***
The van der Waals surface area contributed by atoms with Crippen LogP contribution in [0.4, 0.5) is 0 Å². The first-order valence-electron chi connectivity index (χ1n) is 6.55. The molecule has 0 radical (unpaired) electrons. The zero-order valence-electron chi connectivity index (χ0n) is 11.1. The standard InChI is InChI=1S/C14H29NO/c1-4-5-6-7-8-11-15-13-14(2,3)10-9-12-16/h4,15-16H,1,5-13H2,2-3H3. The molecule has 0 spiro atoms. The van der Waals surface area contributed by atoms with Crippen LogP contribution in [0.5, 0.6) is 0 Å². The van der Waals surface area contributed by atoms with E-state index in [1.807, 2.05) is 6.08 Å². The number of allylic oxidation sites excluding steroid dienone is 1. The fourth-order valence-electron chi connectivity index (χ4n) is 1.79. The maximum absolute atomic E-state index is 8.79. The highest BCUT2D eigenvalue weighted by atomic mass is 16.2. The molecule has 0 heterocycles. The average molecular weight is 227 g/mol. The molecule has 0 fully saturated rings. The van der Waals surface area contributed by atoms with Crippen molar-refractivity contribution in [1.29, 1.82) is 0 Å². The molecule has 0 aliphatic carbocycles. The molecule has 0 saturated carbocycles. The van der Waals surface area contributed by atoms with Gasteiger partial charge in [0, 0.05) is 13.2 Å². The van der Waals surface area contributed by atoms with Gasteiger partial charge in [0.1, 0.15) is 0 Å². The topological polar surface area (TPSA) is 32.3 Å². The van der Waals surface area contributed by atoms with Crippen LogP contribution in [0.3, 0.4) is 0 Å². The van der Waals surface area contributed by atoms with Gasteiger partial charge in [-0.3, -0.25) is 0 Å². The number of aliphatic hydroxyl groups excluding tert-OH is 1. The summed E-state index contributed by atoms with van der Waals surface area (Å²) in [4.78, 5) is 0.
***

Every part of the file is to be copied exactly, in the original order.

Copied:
The van der Waals surface area contributed by atoms with Crippen LogP contribution in [0.4, 0.5) is 0 Å². The first-order valence-electron chi connectivity index (χ1n) is 6.55. The molecule has 0 radical (unpaired) electrons. The zero-order valence-electron chi connectivity index (χ0n) is 11.1. The standard InChI is InChI=1S/C14H29NO/c1-4-5-6-7-8-11-15-13-14(2,3)10-9-12-16/h4,15-16H,1,5-13H2,2-3H3. The molecule has 0 spiro atoms. The van der Waals surface area contributed by atoms with Crippen LogP contribution in [0.5, 0.6) is 0 Å². The van der Waals surface area contributed by atoms with E-state index in [1.807, 2.05) is 6.08 Å². The number of allylic oxidation sites excluding steroid dienone is 1. The fourth-order valence-electron chi connectivity index (χ4n) is 1.79. The maximum absolute atomic E-state index is 8.79. The highest BCUT2D eigenvalue weighted by atomic mass is 16.2. The molecule has 0 heterocycles. The average molecular weight is 227 g/mol. The molecule has 0 fully saturated rings. The van der Waals surface area contributed by atoms with Crippen molar-refractivity contribution in [1.29, 1.82) is 0 Å². The molecule has 0 aliphatic carbocycles. The molecule has 0 saturated carbocycles. The van der Waals surface area contributed by atoms with Gasteiger partial charge in [0, 0.05) is 13.2 Å². The van der Waals surface area contributed by atoms with Gasteiger partial charge in [0.1, 0.15) is 0 Å². The topological polar surface area (TPSA) is 32.3 Å². The van der Waals surface area contributed by atoms with Crippen LogP contribution in [0.3, 0.4) is 0 Å². The van der Waals surface area contributed by atoms with Gasteiger partial charge in [-0.3, -0.25) is 0 Å². The number of aliphatic hydroxyl groups excluding tert-OH is 1. The summed E-state index contributed by atoms with van der Waals surface area (Å²) in [4.78, 5) is 0.